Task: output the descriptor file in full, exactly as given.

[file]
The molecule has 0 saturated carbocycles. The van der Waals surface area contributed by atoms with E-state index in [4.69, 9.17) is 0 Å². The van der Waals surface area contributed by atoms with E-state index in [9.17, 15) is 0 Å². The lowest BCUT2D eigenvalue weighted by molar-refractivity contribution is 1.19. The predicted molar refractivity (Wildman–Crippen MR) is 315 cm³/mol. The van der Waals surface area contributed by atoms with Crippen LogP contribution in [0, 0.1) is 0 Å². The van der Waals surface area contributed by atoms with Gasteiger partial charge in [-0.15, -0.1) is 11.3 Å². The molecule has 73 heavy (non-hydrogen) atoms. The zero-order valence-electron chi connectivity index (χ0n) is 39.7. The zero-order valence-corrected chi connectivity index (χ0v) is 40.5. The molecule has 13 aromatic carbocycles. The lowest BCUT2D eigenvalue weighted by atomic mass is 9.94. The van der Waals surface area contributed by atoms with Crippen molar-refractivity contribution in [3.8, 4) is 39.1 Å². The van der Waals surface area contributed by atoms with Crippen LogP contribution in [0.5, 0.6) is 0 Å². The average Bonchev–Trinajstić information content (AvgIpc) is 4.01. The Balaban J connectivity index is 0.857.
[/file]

The molecule has 0 saturated carbocycles. The van der Waals surface area contributed by atoms with E-state index in [4.69, 9.17) is 0 Å². The van der Waals surface area contributed by atoms with E-state index in [9.17, 15) is 0 Å². The lowest BCUT2D eigenvalue weighted by molar-refractivity contribution is 1.19. The predicted molar refractivity (Wildman–Crippen MR) is 315 cm³/mol. The van der Waals surface area contributed by atoms with Crippen LogP contribution in [0, 0.1) is 0 Å². The van der Waals surface area contributed by atoms with Gasteiger partial charge in [-0.15, -0.1) is 11.3 Å². The molecule has 73 heavy (non-hydrogen) atoms. The zero-order valence-electron chi connectivity index (χ0n) is 39.7. The zero-order valence-corrected chi connectivity index (χ0v) is 40.5. The molecule has 13 aromatic carbocycles. The lowest BCUT2D eigenvalue weighted by atomic mass is 9.94. The van der Waals surface area contributed by atoms with Crippen molar-refractivity contribution in [3.8, 4) is 39.1 Å². The van der Waals surface area contributed by atoms with Crippen LogP contribution in [0.5, 0.6) is 0 Å². The average Bonchev–Trinajstić information content (AvgIpc) is 4.01. The Balaban J connectivity index is 0.857.